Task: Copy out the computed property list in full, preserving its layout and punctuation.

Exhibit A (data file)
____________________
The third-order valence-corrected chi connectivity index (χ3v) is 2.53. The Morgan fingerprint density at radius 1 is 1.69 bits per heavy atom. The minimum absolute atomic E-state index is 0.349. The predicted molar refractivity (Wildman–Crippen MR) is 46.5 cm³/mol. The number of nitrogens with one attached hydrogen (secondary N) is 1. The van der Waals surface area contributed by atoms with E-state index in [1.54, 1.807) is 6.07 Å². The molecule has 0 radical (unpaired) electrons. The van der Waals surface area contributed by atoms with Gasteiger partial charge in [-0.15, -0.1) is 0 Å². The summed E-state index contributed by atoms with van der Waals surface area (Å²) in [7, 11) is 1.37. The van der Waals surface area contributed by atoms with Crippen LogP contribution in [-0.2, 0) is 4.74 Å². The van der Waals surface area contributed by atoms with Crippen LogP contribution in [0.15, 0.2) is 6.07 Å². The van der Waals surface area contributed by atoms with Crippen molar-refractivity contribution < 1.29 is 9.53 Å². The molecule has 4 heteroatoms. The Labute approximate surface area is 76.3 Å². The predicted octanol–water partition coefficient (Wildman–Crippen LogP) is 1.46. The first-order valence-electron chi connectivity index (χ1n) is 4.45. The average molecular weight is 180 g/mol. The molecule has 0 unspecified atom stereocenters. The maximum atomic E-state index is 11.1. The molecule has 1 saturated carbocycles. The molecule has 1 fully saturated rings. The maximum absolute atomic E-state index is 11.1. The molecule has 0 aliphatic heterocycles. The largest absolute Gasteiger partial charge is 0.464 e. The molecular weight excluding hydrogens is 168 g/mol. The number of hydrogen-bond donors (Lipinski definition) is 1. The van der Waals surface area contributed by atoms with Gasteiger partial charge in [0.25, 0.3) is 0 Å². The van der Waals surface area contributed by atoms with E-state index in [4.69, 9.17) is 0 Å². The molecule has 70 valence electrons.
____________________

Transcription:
The third-order valence-corrected chi connectivity index (χ3v) is 2.53. The Morgan fingerprint density at radius 1 is 1.69 bits per heavy atom. The minimum absolute atomic E-state index is 0.349. The predicted molar refractivity (Wildman–Crippen MR) is 46.5 cm³/mol. The number of nitrogens with one attached hydrogen (secondary N) is 1. The van der Waals surface area contributed by atoms with E-state index in [1.54, 1.807) is 6.07 Å². The molecule has 0 radical (unpaired) electrons. The van der Waals surface area contributed by atoms with Gasteiger partial charge in [-0.15, -0.1) is 0 Å². The summed E-state index contributed by atoms with van der Waals surface area (Å²) in [7, 11) is 1.37. The van der Waals surface area contributed by atoms with Crippen LogP contribution in [-0.2, 0) is 4.74 Å². The van der Waals surface area contributed by atoms with Crippen LogP contribution in [0.15, 0.2) is 6.07 Å². The van der Waals surface area contributed by atoms with Crippen molar-refractivity contribution < 1.29 is 9.53 Å². The molecule has 4 heteroatoms. The Labute approximate surface area is 76.3 Å². The predicted octanol–water partition coefficient (Wildman–Crippen LogP) is 1.46. The first-order valence-electron chi connectivity index (χ1n) is 4.45. The average molecular weight is 180 g/mol. The molecule has 0 unspecified atom stereocenters. The maximum atomic E-state index is 11.1. The molecule has 1 saturated carbocycles. The molecule has 1 fully saturated rings. The maximum absolute atomic E-state index is 11.1. The molecule has 0 aliphatic heterocycles. The largest absolute Gasteiger partial charge is 0.464 e. The molecular weight excluding hydrogens is 168 g/mol. The number of hydrogen-bond donors (Lipinski definition) is 1. The van der Waals surface area contributed by atoms with Gasteiger partial charge in [0.25, 0.3) is 0 Å². The van der Waals surface area contributed by atoms with E-state index in [4.69, 9.17) is 0 Å². The molecule has 70 valence electrons.